Opinion: Dubai Air Show Day 1

Dubai International Airport

Dubai Air Show 2017. Dubai World Central (DWC), UAE, November 12, 2017. The Dubai Air Show started with an announcement from Boeing and Emirates of a new commitment by Emirates to order 40 of the Boeing 787-10 Dreamliner, the largest variant of the Dreamliner series. The deal amounts to USD15.1B according to the Air Show news page.

Source: http://www.dubaiairshow.aero/news-center/us17-billion-deals-opening-four-hours-15th-dubai-airshow

Deliveries of the B787-10 for Emirates will commence in 2022 according to the same report.

Here’s my take of this deal.

What it means for Boeing?
This is a big win for Boeing and for the Dreamliner program, notching ahead of the Airbus 350 competitor. Meanwhile, this pushes the orders for the Boeing 787-10 to 211.

Last month, Boeing booked an additional 19 orders from Singapore Airlines, on top of SQ’s previous orders of 30. Deliveries will start next year.

While this number of backlog, on top of what it has for the smaller variants, will be a challenge for Boeing, overall, I think this will be a good problem. It’s an indication of confidence of major airlines to the B878-10 program.

What it means for Emirates?
Emirates had previously cancelled its order of 70 Airbus 350 (-900 and -1000 variants), the biggest cancellation Airbus ever had. Since then, Emirates had been mulling as to order/reorder the Dreamliner or the Airbus 350. One thing is for a certainty, it needs an aircraft to serve destinations that are too big for the Airbus 380 or the Boeing 777. The Dreamliner, apparently, is the answer. The 787-10, according to Boeing, can carry up to 330 passengers in a 2-class configuration. Historically, Emirates operated both a 2-class and 3-class configured 777s and 380s, even 330s. So it’s likely that Emirates is targeting a combination of 2-class and 3-class configurations. My guess is that Emirates will be deploying the Dreamliners to destinations previously served by the Boeing 777 and the smaller A330s. It also allows it to expand to smaller cities in the US, where the A380 will be too huge for the traffic. Additionally, it can serve to complement what’s already being served by the bigger aircraft to provide more flexibility to travelers.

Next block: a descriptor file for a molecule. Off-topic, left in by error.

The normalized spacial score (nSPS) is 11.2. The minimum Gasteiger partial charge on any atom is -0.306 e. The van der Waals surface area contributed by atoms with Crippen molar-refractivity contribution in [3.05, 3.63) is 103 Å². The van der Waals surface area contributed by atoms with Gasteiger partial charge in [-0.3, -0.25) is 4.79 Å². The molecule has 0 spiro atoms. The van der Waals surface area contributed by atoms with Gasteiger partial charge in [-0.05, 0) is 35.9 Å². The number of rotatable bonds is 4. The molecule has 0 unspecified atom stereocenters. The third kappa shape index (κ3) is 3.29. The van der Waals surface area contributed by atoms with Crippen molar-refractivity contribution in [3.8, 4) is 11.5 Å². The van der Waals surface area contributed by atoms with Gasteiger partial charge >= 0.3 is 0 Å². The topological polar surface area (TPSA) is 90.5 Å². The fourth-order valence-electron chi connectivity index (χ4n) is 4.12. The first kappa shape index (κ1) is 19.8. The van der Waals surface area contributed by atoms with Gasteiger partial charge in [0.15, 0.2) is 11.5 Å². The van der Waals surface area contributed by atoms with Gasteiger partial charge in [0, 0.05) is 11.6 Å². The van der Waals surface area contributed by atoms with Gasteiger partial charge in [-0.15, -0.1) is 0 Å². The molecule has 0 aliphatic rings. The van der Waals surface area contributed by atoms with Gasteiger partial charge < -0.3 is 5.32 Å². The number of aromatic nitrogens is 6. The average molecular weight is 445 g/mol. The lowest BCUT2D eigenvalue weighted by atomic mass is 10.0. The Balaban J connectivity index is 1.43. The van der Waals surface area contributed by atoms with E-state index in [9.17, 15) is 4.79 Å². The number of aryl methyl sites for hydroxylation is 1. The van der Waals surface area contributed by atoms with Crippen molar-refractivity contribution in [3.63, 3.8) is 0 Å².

With the sheer amount of jobs that Emirates is bringing to the US, what’s keeping the US from preventing the airline to expand its presence there?

Looking back to the same Air Show back in 2013, this deal is actually much less than the total amount placed by Emirates back then. We will see in the coming days of the air show.

Emirates Boeing 777-200LR in Dubai

What it means for Airbus?
As regards the Airbus 380, Airbus’ relationship with Emirates is definitely there. In fact, Emirates may order more A380s during this event. Maybe not. Emirates is keen on maintaining the aircraft and Airbus is under pressure to keep the program alive. On the Airbus 350, while it’s a sad day for the program, I guess Emirates’ interest on the Airbus 350 is not non-existent. It’s neighbors Etihad and Qatar ordered both aircraft.

What it means for us?
Not much. As a traveler, we see the end product, and not the negotiations that resulted to that product. Very few of us would care about the type of aircraft we’re flying with. But if Boeing and Airbus are true to their claims of better passenger comfort – due to higher cabin pressure and humidity levels, then that allows for us to experience less jetlag than the older predecessors. This is especially useful for long haul flights across wide timezones. Both the 787 and the A350 also have larger windows than previous planes.

Assuming the Airbus A380 program still goes on, and I hope it does, and with Emirates getting more of it in the future, then more and more of the flying public get to experience the smooth and quiet superjumbo. Though some are more aware than others. The Boeing 747-8I is an equally beautiful double-decker. But with only a few operators ordering it, experiencing this beauty can be quite elusive. With Emirates flying the A380 to almost any major city, it’s only a matter of time before each flyer can experience this mild beast.

Source Links:
Boeing Dreamliner Program
Boeing 787 Technical Specifications
Airbus 350 Cabin Features
Airbus 350 Specification archive

What to look forward to:
The Dubai Air Show is only on its second day today. A lot of things can still happen. Back in 2013, Etihad placed over US$50 value of orders, split between Boeing and Airbus. Qatar is not likely to participate this year due to obvious reasons. It may have to wait until the next Air Show, perhaps next year in Singapore.

With the travel and freighter demand still growing steadily within the Asian region, it’s possible that there will be high profile orders from airlines with deep pockets. Airlines will want to operate the best and latest flying machines. Who knows, maybe something newsworthy will make it to the headlines of mainstream industry media in the coming days.

We will see…



Author: Francis

Francis is an aviation fan. He loves to travel for the flying part of it and to plane spot during stops. He likes to express his views about some aviation industry news, from the perspective of a regular traveller. Finally, he writes anything that he thinks can help others make the most out of their flights.

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